Join us at 9 a.m. when we talk with Times reporter Jack Dolan about the Los Angeles Department of Water and Power policy that has paid thousands of employees a total of $35.5 million since 2010 in extra sick days.
The utility's top executive acknowledges the system has been vulnerable to abuse.
DWP employees benefit from a 32-year-old policy that allows them to take paid days off well beyond the agency's 10-day-a-year cap on sick days.
Last year, 10% of the department's roughly 10,000 employees took at least 10 extra days off, the data show. More than 220 took an extra 20 working days off, or about a month, according to a Times examination of data obtained under the California Public Records Act.
In fact, records and interviews show, there is no limit to the paid time off DWP employees can take when they say they're sick, and requirements to provide medical proof of their illness have been loosely enforced.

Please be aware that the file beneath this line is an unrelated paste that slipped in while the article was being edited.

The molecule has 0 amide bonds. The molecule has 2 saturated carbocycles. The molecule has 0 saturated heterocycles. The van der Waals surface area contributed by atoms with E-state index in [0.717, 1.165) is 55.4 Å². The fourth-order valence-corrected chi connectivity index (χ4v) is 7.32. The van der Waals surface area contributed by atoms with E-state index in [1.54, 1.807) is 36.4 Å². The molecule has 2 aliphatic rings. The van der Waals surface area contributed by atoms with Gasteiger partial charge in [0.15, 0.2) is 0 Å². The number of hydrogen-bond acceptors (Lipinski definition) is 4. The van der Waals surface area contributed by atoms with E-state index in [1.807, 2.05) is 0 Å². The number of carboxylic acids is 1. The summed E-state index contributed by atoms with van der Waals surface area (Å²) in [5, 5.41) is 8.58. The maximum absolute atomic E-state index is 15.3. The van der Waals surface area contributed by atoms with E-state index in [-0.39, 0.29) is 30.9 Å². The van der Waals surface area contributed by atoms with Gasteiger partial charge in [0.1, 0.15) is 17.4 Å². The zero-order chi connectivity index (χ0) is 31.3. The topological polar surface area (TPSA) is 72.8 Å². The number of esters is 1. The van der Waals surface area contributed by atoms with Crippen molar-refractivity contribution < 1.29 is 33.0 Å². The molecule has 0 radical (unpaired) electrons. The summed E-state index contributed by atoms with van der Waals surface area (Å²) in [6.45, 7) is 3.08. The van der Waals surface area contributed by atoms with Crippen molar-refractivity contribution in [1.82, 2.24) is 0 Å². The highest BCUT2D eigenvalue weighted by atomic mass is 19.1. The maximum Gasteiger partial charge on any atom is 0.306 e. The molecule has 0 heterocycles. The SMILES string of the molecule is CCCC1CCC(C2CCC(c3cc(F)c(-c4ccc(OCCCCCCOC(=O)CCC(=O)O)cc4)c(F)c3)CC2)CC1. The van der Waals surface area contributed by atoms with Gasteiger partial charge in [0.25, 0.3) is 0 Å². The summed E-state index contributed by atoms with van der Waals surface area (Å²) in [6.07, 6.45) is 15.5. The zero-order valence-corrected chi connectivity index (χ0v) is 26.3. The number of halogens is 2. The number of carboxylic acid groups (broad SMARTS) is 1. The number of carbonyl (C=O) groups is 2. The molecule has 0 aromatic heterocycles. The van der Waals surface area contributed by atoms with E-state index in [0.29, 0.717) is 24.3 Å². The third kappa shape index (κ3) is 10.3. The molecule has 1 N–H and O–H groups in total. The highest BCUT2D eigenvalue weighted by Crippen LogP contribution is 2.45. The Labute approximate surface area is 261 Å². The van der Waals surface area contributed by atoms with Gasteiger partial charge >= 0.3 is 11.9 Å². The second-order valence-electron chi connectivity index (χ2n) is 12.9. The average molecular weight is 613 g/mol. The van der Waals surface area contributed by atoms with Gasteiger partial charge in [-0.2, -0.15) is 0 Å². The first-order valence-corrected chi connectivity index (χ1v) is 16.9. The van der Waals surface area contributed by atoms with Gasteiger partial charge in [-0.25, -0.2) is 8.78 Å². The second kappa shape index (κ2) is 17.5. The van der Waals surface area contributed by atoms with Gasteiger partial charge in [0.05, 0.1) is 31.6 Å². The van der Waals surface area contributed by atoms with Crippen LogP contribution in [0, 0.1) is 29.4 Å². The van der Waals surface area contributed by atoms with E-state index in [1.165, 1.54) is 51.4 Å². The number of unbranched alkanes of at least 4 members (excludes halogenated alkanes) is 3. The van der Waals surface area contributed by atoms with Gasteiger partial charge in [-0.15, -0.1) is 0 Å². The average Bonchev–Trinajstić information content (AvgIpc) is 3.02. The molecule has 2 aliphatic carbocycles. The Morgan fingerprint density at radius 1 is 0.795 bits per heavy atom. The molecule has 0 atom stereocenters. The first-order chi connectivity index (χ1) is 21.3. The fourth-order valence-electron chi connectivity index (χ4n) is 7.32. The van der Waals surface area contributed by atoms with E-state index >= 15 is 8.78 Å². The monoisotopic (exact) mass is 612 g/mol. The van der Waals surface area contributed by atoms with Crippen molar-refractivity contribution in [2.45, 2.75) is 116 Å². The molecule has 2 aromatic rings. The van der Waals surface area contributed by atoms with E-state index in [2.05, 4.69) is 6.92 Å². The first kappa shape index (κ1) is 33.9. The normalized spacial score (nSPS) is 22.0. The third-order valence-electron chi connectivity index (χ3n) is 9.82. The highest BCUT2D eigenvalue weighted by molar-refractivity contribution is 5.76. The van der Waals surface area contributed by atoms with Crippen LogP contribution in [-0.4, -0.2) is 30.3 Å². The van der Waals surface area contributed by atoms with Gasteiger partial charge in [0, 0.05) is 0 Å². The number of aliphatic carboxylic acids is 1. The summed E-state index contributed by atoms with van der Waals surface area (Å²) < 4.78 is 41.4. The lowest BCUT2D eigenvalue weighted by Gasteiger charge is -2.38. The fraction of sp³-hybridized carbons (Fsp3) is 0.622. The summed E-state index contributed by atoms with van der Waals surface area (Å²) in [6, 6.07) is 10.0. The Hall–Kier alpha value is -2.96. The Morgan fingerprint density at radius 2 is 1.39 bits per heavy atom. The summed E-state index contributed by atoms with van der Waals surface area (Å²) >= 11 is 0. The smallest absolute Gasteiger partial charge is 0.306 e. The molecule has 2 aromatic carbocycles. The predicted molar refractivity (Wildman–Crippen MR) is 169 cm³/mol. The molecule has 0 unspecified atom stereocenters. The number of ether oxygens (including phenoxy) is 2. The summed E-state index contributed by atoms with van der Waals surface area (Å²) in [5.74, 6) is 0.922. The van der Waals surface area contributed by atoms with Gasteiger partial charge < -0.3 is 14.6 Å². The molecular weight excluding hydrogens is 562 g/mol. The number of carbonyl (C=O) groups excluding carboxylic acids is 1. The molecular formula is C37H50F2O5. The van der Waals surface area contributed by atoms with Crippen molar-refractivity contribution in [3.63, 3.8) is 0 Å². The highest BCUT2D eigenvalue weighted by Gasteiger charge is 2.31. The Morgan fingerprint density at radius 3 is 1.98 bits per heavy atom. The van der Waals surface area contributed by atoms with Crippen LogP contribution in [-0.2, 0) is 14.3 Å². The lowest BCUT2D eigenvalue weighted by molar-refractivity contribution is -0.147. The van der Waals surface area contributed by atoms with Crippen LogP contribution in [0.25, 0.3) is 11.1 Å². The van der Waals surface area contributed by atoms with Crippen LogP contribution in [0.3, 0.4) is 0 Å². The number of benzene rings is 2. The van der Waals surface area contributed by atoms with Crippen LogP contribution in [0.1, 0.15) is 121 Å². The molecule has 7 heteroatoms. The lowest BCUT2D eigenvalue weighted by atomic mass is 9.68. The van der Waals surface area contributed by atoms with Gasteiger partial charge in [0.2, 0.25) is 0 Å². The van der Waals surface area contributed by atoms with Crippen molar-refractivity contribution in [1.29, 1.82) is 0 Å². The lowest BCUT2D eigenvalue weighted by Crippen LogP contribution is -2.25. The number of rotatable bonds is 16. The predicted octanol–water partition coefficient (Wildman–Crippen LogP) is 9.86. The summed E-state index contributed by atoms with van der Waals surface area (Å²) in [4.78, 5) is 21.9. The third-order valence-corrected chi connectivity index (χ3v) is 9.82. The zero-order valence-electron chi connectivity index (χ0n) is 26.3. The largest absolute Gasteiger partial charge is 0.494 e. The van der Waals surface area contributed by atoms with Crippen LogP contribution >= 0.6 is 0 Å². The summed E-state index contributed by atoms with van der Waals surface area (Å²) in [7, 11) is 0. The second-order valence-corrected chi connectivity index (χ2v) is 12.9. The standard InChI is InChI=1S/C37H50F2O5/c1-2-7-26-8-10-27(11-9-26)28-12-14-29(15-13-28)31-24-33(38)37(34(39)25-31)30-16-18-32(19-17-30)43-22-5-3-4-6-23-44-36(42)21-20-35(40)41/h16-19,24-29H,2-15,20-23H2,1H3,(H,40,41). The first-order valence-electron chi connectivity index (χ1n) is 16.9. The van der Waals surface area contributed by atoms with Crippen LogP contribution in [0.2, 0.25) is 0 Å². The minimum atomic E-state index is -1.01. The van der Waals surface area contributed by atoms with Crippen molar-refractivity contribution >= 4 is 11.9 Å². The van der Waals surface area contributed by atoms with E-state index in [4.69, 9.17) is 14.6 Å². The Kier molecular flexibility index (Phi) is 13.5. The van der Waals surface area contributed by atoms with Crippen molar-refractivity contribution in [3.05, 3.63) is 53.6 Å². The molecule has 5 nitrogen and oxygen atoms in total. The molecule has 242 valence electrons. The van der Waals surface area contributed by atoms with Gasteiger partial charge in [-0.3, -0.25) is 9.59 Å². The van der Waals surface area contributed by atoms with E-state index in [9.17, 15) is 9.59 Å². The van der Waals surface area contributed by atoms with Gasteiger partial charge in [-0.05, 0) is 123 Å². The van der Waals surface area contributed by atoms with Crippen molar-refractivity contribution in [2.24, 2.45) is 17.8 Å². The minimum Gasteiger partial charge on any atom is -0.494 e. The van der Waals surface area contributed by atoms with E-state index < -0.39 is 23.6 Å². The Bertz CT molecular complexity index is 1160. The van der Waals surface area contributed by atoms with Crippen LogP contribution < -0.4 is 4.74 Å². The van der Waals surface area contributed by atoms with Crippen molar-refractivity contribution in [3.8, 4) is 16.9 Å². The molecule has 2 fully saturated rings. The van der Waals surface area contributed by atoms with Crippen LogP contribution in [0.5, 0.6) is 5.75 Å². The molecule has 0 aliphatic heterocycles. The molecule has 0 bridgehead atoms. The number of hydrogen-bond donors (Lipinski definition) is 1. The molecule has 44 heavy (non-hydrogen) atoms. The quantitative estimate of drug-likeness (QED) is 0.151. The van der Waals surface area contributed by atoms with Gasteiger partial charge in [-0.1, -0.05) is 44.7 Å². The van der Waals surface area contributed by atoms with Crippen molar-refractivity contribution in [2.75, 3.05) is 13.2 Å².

After reviewing data compiled for The Times, DWP Executive Director Ron Nichols said this week that "there appear to be some people who are abusing [the policy]." But he stressed that the average DWP employee takes only 4.4 sick days a year, about the same as the national average.
High compensation for DWP employees — who receive about 50% more pay than other city employees, and 25% more than employees at other area utilities — emerged as a central issue in the recent mayoral campaign, after their union became the biggest contributor to the losing effort to elect Wendy Greuel.
Mayor Eric Garcetti and other officials on the city's employee relations committee are scheduled to discuss a new DWP contract Friday. The city-owned utility provides electricity and water to Los Angeles businesses and nearly 4 million residents.
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